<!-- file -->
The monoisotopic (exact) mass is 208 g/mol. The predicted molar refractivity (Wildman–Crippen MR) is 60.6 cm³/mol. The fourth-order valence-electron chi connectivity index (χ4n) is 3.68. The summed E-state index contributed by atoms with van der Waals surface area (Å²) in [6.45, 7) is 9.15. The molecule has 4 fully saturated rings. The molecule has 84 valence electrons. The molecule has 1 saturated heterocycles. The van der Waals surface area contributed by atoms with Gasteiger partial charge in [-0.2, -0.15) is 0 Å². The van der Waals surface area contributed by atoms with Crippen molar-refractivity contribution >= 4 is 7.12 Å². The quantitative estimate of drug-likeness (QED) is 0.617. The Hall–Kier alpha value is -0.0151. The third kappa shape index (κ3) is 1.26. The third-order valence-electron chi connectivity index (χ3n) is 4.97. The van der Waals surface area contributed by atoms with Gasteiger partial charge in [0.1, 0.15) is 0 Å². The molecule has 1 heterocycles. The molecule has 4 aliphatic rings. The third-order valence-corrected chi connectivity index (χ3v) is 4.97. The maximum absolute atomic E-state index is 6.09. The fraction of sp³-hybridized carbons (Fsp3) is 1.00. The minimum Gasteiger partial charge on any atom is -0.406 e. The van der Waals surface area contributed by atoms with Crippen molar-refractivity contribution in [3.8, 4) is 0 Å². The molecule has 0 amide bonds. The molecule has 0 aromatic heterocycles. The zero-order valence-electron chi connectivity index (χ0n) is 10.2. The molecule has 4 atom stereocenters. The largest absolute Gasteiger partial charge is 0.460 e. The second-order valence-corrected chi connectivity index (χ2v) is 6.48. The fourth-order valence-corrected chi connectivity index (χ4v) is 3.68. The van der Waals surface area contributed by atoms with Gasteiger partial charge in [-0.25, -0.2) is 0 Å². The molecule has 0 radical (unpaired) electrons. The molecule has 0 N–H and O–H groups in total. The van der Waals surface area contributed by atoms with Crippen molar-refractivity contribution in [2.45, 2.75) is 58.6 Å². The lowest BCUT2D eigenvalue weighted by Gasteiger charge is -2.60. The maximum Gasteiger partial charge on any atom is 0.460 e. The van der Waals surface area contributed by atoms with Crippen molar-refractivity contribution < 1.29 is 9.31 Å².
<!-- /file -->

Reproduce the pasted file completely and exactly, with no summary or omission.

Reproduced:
The monoisotopic (exact) mass is 208 g/mol. The predicted molar refractivity (Wildman–Crippen MR) is 60.6 cm³/mol. The fourth-order valence-electron chi connectivity index (χ4n) is 3.68. The summed E-state index contributed by atoms with van der Waals surface area (Å²) in [6.45, 7) is 9.15. The molecule has 4 fully saturated rings. The molecule has 84 valence electrons. The molecule has 1 saturated heterocycles. The van der Waals surface area contributed by atoms with Gasteiger partial charge in [-0.2, -0.15) is 0 Å². The van der Waals surface area contributed by atoms with Crippen molar-refractivity contribution >= 4 is 7.12 Å². The quantitative estimate of drug-likeness (QED) is 0.617. The Hall–Kier alpha value is -0.0151. The third kappa shape index (κ3) is 1.26. The third-order valence-electron chi connectivity index (χ3n) is 4.97. The van der Waals surface area contributed by atoms with Gasteiger partial charge in [0.1, 0.15) is 0 Å². The molecule has 1 heterocycles. The molecule has 4 aliphatic rings. The third-order valence-corrected chi connectivity index (χ3v) is 4.97. The maximum absolute atomic E-state index is 6.09. The fraction of sp³-hybridized carbons (Fsp3) is 1.00. The minimum Gasteiger partial charge on any atom is -0.406 e. The van der Waals surface area contributed by atoms with Crippen molar-refractivity contribution in [3.8, 4) is 0 Å². The molecule has 0 amide bonds. The molecule has 0 aromatic heterocycles. The zero-order valence-electron chi connectivity index (χ0n) is 10.2. The molecule has 4 atom stereocenters. The largest absolute Gasteiger partial charge is 0.460 e. The second-order valence-corrected chi connectivity index (χ2v) is 6.48. The fourth-order valence-corrected chi connectivity index (χ4v) is 3.68. The van der Waals surface area contributed by atoms with Gasteiger partial charge in [-0.25, -0.2) is 0 Å². The molecule has 0 radical (unpaired) electrons. The molecule has 0 N–H and O–H groups in total. The van der Waals surface area contributed by atoms with Crippen molar-refractivity contribution in [2.45, 2.75) is 58.6 Å². The lowest BCUT2D eigenvalue weighted by Gasteiger charge is -2.60. The maximum Gasteiger partial charge on any atom is 0.460 e. The van der Waals surface area contributed by atoms with Crippen molar-refractivity contribution < 1.29 is 9.31 Å².